To prevent the King’s becoming too insupportable by an alliance with Robert, he anticipated him in sending offers of peace to Robert, though before this he had not been friendly towards him. Hearing that Duke Robert had occupied Salernum, he started from Rome, and came to Beneventum, and after some intercommunication through ambassadors, they also had a personal interview in the following way. The Pope set out from Beneventum with his household troops, and Robert from Salernum with an army, and when the armies were at a convenient distance, each left his own men and advanced alone. The two then met, gave and took pledges and oaths, and then returned.
The oaths were that the Pope would invest Robert with the dignity of king, and give him help against the Romans if the need should arise, whilst the Duke swore a counter-oath to assist the Pope whenever the latter called upon him. But truly these oaths taken by both of them were worthless. For the Pope was furiously incensed against the King, and in a hurry to begin war against him, whereas Duke Robert had his eyes fixed on the Roman Empire, and was gnashing his teeth, and whetting his anger like a wild boar.
So these oaths amounted to no more; than words. And the pledges these barbarians gave to each other one day, they violated the next. After the meeting, Robert turned his bridle and hurried to Salernum. And that Pope (whom I can only call “abominable” when I recall his inhuman outrages on the ambassadors), the Pope clad in spiritual grace and evangelic peace, started out for civil war with all his energy and might; yes, he, the man of peace, and the disciple of the Man of Peace!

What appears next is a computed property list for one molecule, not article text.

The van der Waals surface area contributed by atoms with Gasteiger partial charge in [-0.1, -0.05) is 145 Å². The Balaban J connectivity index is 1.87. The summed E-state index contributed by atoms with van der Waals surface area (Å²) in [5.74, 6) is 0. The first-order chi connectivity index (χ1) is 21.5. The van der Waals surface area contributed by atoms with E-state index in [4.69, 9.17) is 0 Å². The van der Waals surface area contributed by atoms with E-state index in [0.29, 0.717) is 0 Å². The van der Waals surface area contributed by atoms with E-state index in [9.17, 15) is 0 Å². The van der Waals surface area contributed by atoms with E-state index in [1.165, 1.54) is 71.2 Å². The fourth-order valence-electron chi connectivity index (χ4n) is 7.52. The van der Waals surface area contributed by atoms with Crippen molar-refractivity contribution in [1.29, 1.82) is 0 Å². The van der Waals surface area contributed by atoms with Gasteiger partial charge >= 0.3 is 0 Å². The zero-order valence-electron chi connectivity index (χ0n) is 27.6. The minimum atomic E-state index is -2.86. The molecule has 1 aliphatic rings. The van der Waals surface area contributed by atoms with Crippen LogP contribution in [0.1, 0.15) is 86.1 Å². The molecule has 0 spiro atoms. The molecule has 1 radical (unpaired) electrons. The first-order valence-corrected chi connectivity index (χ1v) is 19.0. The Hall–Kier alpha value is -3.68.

For he immediately summoned the Saxons and their Counts Lantulphus [*Ludolf], and Velcus [*Welf], and besides other enticements held out to them, he promised to make them kings of all the West, and thus won them over to his side. You see how ever-ready a hand the Pope had for laying hands on the heads of kings, unheeding St. Paul’s advice “Lay hands hastily on no man,” [I Tim 22] for he bound the kingly fillet on the Duke of Lombardy’s head, and crowned these two Saxons.
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